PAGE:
I recently discovered that a separate series of cigarette cards was also issued in Australia by Ogden’s in about 1905 which also included an image of John Watson. I don’t possess an example of this card although it was less well printed than the British one. It re-used a photograph taken by top London photographers Elliot & Fry. The same image was published as a postcard in the ‘Star Series’:

jwstarseries

There was a great demand for images of John Watson. Popular prints of him were sold but with the sudden impact of the postcard at the turn of the century his image became rather more widely diffused. Market leaders Rotary sold this postcard of John Watson:

jwrotary

Taken probably for a magazine in what is almost certainly the front room of the manse in Sefton Drive he leans against the fireplace in front of a picture of the Last Supper. It is interesting how the different aspects of his character blended into one. He was an effective and highly successful minister with extensive involvement in many aspects of local life and national church life. But he was also a much sought after author of popular novels. Yet although his novels are still in print and although something of a niche area are still read, his theology, which also sold in tens of thousands, is now forgotten.

His fame was tied up with his church. I have many examples of postcards of his church in Sefton Park, it was a popular subject. The one at the top of this post shows the church in the background but suggests the importance of its site on a main arterial route through the suburbs. Tram conductors would call out the name of the nearby stop as Dr Watson’s church and the detail on this postcard shows a tram stopped near the junction, its driver and conductor hanging around to be in the photograph:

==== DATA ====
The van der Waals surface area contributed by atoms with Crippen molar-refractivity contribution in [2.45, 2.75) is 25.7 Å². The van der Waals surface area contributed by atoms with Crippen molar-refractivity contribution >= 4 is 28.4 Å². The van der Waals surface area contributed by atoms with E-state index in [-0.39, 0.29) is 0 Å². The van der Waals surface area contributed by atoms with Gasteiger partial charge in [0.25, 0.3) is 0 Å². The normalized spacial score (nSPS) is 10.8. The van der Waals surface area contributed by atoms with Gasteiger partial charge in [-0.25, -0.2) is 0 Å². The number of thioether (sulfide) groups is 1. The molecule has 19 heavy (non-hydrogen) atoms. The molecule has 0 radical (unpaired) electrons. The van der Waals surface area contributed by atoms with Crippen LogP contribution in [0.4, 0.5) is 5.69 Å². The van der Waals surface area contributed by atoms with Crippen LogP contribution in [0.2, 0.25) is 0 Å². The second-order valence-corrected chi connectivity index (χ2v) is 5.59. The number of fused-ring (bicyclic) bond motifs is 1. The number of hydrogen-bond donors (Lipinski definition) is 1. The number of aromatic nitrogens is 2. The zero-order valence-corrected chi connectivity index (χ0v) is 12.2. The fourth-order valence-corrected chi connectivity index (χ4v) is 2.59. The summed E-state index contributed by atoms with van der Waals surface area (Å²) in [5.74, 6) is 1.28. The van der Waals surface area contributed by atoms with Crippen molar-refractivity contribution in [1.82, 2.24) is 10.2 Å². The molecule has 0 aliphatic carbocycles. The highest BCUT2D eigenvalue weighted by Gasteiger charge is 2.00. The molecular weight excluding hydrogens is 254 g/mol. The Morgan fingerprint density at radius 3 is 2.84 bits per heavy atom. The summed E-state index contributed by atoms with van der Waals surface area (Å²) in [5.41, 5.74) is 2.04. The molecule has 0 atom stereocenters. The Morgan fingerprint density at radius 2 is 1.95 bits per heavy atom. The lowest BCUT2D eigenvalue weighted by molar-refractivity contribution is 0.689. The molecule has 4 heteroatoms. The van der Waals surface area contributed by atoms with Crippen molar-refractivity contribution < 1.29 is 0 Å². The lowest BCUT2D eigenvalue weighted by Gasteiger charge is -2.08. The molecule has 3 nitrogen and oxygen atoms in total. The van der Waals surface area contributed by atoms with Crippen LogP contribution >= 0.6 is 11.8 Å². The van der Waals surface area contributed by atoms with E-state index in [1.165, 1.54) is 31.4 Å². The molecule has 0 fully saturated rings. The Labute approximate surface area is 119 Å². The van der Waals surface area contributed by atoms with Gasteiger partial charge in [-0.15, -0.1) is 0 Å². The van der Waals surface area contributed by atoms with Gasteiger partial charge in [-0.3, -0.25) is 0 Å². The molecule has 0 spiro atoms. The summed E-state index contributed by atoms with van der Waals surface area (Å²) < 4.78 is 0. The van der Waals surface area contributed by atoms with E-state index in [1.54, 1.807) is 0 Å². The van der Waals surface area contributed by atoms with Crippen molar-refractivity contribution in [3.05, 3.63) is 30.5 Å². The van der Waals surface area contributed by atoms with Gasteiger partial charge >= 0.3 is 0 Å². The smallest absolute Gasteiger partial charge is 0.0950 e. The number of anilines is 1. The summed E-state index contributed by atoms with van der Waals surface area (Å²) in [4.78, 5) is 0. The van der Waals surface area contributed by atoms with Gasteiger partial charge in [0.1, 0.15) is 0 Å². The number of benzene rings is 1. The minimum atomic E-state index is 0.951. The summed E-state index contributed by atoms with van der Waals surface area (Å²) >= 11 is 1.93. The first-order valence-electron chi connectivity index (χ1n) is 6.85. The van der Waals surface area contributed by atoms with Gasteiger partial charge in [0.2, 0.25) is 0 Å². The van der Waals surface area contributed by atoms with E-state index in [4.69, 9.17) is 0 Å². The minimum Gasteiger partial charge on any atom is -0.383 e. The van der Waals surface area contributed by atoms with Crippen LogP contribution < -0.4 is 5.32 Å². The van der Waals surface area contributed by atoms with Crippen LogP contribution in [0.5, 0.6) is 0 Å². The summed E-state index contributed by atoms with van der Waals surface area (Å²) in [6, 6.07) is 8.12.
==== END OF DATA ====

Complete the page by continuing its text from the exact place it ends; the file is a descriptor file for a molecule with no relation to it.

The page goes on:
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Another feature of all photographs of the exterior of the church is that someone (or sometimes two people) always stood in the middle of the road slightly to the right of the main gate. Was this something demanded by the photographers to give some idea of scale? It is strange how that space is always occupied. Sometimes by a young person staring at the camera other times by someone with their back to the camera and sometimes by a couple in animated conversation. But the title always takes the same form, it is ‘Dr Watsons’s Church’ or ‘Ian Maclaren’s Chapel’. The terms are used interchangeably even by local publishers Wrench.

The Walker Art Gallery has two contemporary portraits of John Watson but these are not on show and I suspect have never been on show. They are both striking examples of late nineteenth-century portraiture and can be found online. But his likeness still circulates on postcards and cigarette cards, a continuing reflection of his late Victorian and Edwardian fame.

A walk in Sefton Park

Sefton Park is a source of never-ending delight for anyone familiar with it. As the seasons change so its vistas change, the Victorian redesign of the ancient parkland created an urban space that must be unique in Britain. So much space, so much variety, all in the centre of a city.

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The park looks well-cared for and well-maintained by the council when you walk through it now, something that has not always been the case.